A comparison of unemployment across fourteen European countries, Japan and the US shows a great diversity of persistence: high in most of Europe outside the Scandinavian countries, Austria and Switzerland, low in Japan and the US.
Three reasons for unemployment persistence are examined. First, employed workers may not care about the unemployed, and only wish to protect their own jobs. The authors find little support for this view, except perhaps in the US. Second, workers may be reluctant to revise downward their wage aspirations. This seems to be the case in Europe, as opposed to the US and Japan. Third, firms may be slow in adjusting employment to its optimum level. This is the case in Europe and Japan, not in the US.
Labour market reforms might help, but have their own costs. The authors conclude that the best course of action is a demand expansion combined with incomes policies.
Economic Policy (with Alan Manning)
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In this paper we set out to directly distinguish between insider membership dynamics and other sources of unemployment persistence. Our findings suggest that there are not sufficient differences in insider membership dynamics between the European economies and the United States. Thus, one cannot appeal to this source to justify the difference in their unemployment experience after the mid-seventies. This is in marked contrast to the conclusion of Blanchard and Summers. We suggest that their conclusions are sensitive to the way of approximating the natural rate of unemployment. Our second conclusion concerns sluggishness in labour demand. We find evidence of significant sluggishness in the three European economies and no sluggishness in the U.S.A. and Japan. This tentatively suggests that the persistence of European unemployment after the recent demand and supply shocks may have to do with this source.In section 2 we briefly present a version of the Blanchard and Summers model of wage and employment setting. In section 3 we modify and extend the model, and present estimates of the hysteresis coefficient, that measures the extent to which past employment determines the size of the group of insiders in wage negotiations. In section 4 we briefly investigate sluggishness in labour demand, and the conclusions are summed up in the final section.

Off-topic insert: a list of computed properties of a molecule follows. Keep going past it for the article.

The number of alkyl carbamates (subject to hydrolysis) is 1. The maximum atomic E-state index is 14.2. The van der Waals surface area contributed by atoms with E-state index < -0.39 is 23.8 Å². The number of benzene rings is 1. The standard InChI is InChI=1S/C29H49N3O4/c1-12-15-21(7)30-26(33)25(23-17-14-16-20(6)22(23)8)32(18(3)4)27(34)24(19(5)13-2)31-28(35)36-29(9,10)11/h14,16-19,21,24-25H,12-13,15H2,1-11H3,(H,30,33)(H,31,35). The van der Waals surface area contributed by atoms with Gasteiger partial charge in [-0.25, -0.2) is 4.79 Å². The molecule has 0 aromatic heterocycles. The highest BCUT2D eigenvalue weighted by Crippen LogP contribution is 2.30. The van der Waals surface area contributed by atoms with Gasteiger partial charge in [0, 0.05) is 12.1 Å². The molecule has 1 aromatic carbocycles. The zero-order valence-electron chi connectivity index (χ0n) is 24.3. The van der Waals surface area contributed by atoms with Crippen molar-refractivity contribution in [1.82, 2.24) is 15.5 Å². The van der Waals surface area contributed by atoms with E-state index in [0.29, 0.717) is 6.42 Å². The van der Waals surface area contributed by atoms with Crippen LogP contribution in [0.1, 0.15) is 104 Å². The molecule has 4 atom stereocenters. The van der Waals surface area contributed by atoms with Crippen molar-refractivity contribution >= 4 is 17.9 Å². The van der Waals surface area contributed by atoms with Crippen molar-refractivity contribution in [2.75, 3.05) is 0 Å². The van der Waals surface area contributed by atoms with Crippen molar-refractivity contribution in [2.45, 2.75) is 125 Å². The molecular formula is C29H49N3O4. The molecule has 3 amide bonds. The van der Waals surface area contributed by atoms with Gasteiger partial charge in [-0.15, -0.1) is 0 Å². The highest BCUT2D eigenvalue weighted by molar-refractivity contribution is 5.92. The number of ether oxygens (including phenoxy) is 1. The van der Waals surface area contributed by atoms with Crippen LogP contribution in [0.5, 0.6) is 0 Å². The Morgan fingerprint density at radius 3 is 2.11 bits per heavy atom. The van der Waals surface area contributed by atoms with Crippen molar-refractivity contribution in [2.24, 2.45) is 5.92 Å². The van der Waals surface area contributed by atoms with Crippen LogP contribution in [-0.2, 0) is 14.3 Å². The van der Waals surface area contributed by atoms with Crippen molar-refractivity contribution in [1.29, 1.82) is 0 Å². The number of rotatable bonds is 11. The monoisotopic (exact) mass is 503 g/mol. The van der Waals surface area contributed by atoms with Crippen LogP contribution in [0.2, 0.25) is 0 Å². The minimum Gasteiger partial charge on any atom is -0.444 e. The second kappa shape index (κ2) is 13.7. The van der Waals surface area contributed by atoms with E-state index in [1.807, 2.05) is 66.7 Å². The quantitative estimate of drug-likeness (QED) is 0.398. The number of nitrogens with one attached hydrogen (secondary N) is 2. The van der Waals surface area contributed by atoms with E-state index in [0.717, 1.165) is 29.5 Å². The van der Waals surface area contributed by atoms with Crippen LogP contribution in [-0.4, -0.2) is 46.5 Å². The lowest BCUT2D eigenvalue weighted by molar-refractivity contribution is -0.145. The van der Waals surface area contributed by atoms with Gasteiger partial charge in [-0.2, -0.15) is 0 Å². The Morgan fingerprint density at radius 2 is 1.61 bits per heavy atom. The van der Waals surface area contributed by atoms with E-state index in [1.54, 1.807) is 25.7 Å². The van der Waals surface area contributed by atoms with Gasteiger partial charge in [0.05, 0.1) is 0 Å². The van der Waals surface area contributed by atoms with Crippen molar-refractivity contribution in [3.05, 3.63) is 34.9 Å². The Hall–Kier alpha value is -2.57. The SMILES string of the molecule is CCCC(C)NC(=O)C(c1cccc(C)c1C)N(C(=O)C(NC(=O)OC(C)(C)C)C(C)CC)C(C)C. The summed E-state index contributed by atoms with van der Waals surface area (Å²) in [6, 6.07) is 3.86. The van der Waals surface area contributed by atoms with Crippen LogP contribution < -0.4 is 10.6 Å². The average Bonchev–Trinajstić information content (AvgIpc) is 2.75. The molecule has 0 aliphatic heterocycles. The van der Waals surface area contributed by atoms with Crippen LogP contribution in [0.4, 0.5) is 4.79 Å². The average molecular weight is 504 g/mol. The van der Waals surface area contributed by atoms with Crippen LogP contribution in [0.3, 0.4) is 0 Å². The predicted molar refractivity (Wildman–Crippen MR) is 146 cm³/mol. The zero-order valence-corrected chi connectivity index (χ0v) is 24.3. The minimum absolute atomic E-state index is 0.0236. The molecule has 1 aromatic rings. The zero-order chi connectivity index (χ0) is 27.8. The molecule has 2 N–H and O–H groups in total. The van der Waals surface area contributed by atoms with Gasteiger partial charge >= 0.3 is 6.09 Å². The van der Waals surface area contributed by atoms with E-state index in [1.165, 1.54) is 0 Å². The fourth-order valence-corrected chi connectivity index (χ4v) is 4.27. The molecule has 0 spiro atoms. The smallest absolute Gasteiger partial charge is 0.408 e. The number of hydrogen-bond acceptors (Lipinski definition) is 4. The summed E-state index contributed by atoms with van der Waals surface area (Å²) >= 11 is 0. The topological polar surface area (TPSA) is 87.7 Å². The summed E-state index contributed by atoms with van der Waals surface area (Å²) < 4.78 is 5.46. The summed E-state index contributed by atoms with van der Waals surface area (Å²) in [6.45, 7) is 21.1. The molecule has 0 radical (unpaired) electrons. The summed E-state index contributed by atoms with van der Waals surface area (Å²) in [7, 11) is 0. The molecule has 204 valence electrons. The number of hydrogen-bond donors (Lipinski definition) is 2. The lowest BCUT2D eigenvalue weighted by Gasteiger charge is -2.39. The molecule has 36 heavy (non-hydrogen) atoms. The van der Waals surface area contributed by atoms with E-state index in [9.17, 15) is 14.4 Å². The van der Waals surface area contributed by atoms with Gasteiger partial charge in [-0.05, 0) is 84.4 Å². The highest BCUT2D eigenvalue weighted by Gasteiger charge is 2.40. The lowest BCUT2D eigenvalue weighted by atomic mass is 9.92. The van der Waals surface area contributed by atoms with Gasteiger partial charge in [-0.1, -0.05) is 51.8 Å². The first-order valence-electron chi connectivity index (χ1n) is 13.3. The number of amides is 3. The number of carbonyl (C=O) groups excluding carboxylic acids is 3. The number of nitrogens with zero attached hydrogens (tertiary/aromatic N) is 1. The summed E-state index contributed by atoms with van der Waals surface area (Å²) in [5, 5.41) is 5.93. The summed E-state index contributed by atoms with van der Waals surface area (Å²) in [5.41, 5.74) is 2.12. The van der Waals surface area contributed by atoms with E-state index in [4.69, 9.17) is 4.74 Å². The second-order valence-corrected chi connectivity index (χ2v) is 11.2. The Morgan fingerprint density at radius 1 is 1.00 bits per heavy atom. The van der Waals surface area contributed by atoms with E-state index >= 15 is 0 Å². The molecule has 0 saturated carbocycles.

European Economic Review (with Alan Manning)
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